Monday, September 14, 2009

The Mathematics of Fits

The other day, my partner held


and opened the bidding 1H. My RHO passed, I bid 1NT, and my LHO bid 2S, which was passed out. It made on the nose and we went -110.

After the hand, I told partner that I would have made a takeout double with her hand. She said that she didn't think that our side had a fit.

Stop! Time for some very easy math.

How many spades do I have? Well, I bypassed 1S to bid 1NT. So I shouldn't have more than three.

Next, how many non-spades do I have? At least ten.

Can you arrange those ten cards into three suits in any manner in which we don't have at least an eight-card fit? Well, three spades (from the auction), two hearts (giving us only a seven-card fit there), four diamonds (giving us only a seven-card fit there), three clubs (only seven there)... that leaves one card left over. We have to have an eight-card fit somewhere!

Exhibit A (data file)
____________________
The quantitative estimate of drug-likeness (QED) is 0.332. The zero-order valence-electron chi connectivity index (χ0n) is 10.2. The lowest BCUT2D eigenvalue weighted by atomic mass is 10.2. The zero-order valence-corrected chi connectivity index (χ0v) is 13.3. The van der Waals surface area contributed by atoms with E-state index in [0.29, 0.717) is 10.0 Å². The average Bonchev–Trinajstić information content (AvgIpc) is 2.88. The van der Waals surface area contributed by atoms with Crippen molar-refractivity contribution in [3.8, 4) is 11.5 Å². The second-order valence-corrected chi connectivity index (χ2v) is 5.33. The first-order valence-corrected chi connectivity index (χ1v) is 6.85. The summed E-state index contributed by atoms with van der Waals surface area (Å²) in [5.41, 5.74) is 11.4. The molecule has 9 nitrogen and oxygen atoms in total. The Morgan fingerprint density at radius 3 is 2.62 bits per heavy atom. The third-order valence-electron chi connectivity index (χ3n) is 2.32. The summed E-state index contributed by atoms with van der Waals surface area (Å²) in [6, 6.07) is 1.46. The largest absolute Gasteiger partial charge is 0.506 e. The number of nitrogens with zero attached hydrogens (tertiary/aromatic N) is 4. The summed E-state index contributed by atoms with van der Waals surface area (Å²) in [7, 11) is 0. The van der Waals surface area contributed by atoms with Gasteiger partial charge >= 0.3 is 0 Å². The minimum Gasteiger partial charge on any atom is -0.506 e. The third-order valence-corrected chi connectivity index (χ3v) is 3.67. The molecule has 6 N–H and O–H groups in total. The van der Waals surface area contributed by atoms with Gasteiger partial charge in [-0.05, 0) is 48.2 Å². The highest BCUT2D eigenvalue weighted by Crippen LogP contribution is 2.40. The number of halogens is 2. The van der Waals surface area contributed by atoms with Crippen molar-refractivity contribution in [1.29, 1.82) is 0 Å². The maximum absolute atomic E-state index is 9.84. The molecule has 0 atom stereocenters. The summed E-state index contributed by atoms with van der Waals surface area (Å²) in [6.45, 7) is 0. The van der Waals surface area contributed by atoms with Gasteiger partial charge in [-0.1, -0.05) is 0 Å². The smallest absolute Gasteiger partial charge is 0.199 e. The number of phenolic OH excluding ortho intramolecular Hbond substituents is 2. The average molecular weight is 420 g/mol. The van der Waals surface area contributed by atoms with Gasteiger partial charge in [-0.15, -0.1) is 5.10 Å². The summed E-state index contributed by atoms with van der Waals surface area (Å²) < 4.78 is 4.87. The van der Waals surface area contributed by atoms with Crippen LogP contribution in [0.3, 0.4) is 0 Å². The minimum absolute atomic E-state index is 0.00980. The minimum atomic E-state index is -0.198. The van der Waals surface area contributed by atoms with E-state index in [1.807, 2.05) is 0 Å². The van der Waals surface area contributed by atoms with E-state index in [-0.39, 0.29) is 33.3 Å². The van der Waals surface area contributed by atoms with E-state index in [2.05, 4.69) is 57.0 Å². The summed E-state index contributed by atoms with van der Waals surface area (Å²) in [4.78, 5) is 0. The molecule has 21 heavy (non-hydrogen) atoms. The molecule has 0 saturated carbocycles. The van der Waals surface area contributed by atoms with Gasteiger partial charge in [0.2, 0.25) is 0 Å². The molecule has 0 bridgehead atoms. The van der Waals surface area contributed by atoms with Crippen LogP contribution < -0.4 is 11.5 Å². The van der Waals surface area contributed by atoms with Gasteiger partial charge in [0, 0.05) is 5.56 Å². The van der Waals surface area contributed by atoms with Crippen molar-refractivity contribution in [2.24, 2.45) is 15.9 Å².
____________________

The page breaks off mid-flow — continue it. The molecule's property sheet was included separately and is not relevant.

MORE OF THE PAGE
In fact, we can generalize this further. If the opponents have a nine-card fit, that gives us four cards in that suit out of our twenty-six total. Twenty-two cards are left for the other three suits. So our fits in those suits are, if the hands fit as poorly as possible, are 8, 7, 7!

If they have an eight-card fit, that gives us five there and twenty-one in the other three. The worst possible case is that the other three suits split 7-7-7. It's much more likely that we have an eight-card fit or longer, though.

Long story short: If the opponents have a nine-card fit, we definitely have an eight-card or longer fit. If they only have an eight-card fit,we probably have one too. Compete!


Owen said...

In mathematics, we call this the pigeon-hole principle (no kidding). It comes from the notion that you can't fit n+1 pigeons into n pigeon holes without having one left over.


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